zondag 3 mei 2009

EU plans more energy competition


New legislation will target European energy giants in order to reduce the boosting competition in the market for supplying gas and electricity.

The package is already backed by EU ministers. It was adopted by the European Parliament last Wednesday. But it softens an original proposal to unbundle the control of big energy utilities over power generation and distribution. Producers will keep the control of grids and pipelines under supervision. The "ownership unbundling" drive was an initiative of the European Commission to liberalise the EU's energy market.

The commission was concerned about EDF of France and E.ON of Germany. Their domination of the market is limiting the opportunities for smaller firms to be competitive. France and Germany led opposition to the original plan, pressing for alternatives to breaking up the energy giants that dominate the market.

Full ownership unbundling is an option for governments. Governments will be able to choose for two alternative models, which let energy producers retain control of gas and electricity networks. EU member states can make energy firms hand over the management of their transmission network to a separate independent system operator (ISO).

Firms can also preserve integrated supply and transmission under the independent transmission operator (ITO) model.
The ITO includes a supervisory body with third-party shareholders. It includes also a compliance programme to prevent discriminatory actions in the market. EU Energy Commissioner Andris Piebalgs said the compromise deal will ensure a market which is proper and honest for everyone. But Green MEP Claude Turmes said the legislation was not strong enough to contain the domination of the sector by oligopolies.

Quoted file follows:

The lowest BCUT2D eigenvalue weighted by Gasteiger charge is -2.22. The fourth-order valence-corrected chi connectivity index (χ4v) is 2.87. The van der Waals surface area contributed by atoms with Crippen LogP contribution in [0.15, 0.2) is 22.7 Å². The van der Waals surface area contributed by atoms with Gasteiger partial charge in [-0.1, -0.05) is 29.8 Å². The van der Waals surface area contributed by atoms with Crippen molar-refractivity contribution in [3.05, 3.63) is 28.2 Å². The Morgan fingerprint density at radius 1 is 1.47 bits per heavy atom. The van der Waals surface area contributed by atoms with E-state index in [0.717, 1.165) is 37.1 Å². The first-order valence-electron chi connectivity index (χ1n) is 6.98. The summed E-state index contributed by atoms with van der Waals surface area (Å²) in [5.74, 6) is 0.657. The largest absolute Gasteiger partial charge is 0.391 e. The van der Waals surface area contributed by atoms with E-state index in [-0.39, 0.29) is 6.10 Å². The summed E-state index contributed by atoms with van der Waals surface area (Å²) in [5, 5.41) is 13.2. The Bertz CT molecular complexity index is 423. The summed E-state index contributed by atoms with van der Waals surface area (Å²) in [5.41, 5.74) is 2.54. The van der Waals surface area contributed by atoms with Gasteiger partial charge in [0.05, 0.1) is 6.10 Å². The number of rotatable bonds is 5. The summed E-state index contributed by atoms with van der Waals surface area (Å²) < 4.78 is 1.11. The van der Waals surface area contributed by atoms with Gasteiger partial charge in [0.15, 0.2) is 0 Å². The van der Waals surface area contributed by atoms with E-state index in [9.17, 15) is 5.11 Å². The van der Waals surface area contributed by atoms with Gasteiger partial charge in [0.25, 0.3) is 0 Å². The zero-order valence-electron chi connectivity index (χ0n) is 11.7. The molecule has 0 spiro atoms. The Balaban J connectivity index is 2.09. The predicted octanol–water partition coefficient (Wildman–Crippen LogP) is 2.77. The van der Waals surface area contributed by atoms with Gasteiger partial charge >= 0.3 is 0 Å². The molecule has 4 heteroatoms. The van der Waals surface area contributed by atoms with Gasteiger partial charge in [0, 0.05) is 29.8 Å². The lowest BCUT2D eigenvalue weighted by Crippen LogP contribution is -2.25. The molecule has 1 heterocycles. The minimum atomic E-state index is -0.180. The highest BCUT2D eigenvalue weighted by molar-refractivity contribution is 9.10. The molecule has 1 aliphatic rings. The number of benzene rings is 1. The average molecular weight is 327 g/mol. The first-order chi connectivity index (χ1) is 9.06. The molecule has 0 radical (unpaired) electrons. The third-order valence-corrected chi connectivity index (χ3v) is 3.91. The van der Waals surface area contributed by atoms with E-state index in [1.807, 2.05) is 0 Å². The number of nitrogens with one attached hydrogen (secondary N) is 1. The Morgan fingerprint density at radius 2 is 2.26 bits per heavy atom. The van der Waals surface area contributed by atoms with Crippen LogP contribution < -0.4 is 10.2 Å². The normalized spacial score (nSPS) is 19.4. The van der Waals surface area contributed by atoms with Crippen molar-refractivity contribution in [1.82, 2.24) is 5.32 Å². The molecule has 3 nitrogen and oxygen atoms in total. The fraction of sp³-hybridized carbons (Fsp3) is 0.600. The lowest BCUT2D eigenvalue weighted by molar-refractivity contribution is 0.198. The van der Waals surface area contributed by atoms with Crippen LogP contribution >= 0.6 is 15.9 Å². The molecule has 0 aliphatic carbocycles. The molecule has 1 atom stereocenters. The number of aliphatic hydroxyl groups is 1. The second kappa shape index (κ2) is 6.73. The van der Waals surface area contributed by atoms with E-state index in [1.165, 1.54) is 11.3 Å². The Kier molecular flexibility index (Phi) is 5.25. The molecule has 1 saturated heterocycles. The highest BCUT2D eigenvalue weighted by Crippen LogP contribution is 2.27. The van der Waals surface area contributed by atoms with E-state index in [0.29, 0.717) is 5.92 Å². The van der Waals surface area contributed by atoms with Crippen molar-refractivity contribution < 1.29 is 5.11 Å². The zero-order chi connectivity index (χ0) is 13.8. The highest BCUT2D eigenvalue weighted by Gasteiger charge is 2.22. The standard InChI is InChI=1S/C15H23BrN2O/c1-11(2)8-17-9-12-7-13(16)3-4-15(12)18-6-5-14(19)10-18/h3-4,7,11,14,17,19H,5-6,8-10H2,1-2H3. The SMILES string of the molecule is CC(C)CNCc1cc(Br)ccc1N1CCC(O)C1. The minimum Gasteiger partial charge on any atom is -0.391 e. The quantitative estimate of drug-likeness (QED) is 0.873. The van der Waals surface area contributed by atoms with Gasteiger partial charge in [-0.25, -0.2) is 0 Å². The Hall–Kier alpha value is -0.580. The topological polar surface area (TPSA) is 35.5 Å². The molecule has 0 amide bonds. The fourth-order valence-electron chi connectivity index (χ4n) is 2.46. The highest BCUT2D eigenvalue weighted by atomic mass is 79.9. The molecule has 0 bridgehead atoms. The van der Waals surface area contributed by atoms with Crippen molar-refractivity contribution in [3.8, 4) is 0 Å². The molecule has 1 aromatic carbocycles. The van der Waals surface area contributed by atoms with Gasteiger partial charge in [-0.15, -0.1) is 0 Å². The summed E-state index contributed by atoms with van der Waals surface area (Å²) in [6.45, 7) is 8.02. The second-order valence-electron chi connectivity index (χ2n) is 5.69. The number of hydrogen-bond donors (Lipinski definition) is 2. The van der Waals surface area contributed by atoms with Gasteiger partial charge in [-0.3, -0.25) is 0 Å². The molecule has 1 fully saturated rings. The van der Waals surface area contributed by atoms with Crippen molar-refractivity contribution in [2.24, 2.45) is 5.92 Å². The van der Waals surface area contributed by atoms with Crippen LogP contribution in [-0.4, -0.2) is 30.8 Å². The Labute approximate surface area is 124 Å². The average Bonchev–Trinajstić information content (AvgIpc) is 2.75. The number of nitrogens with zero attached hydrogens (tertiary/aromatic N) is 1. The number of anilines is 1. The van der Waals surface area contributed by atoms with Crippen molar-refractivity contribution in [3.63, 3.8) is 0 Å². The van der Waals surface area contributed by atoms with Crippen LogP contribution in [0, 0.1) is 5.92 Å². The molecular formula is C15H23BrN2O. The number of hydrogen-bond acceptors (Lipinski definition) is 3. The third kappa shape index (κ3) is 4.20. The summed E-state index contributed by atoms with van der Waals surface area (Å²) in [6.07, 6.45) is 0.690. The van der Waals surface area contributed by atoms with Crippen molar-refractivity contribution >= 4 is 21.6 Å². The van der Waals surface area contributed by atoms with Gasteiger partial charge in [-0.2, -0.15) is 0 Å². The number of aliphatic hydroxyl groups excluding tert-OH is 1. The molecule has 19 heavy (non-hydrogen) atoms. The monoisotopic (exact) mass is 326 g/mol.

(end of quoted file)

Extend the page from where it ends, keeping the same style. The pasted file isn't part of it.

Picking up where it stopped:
The BEUC European consumers' association was also disappointed. Their meaning: even if the new energy package offers more rights to consumers, these rights cannot be ensured without real competition and in particular without full ownership unbundling.
The package included measures to improve consumers' rights. Consumers will be able to change their energy supplier within three weeks, and free of charge. There will be an independent complaint mechanisms to settle disputes with suppliers. Consumers will also have the right to compensation for bad service, such as inaccurate or delayed billing.

I think it’s a good try to create a fair market of energy supply. But no matter what measures there will be taken, I think the competition in a market is something you can’t really provide. Everyone wants to offer his products as cheap as possible, in order to gain lots of clients. Sometimes, the service you get is less qualitative! But if I can get the same product of the same quality, I will certainly obtain for the cheapest solution. If the legislation of levelled pricing will be introduced, it’s really another case, and I think the best solution will be a fusion of all suppliers to offer the same product of a higher quality and with a better service!

Source: http://news.bbc.co.uk/2/hi/europe/8013919.stm


Posted by Joachim De Zutter

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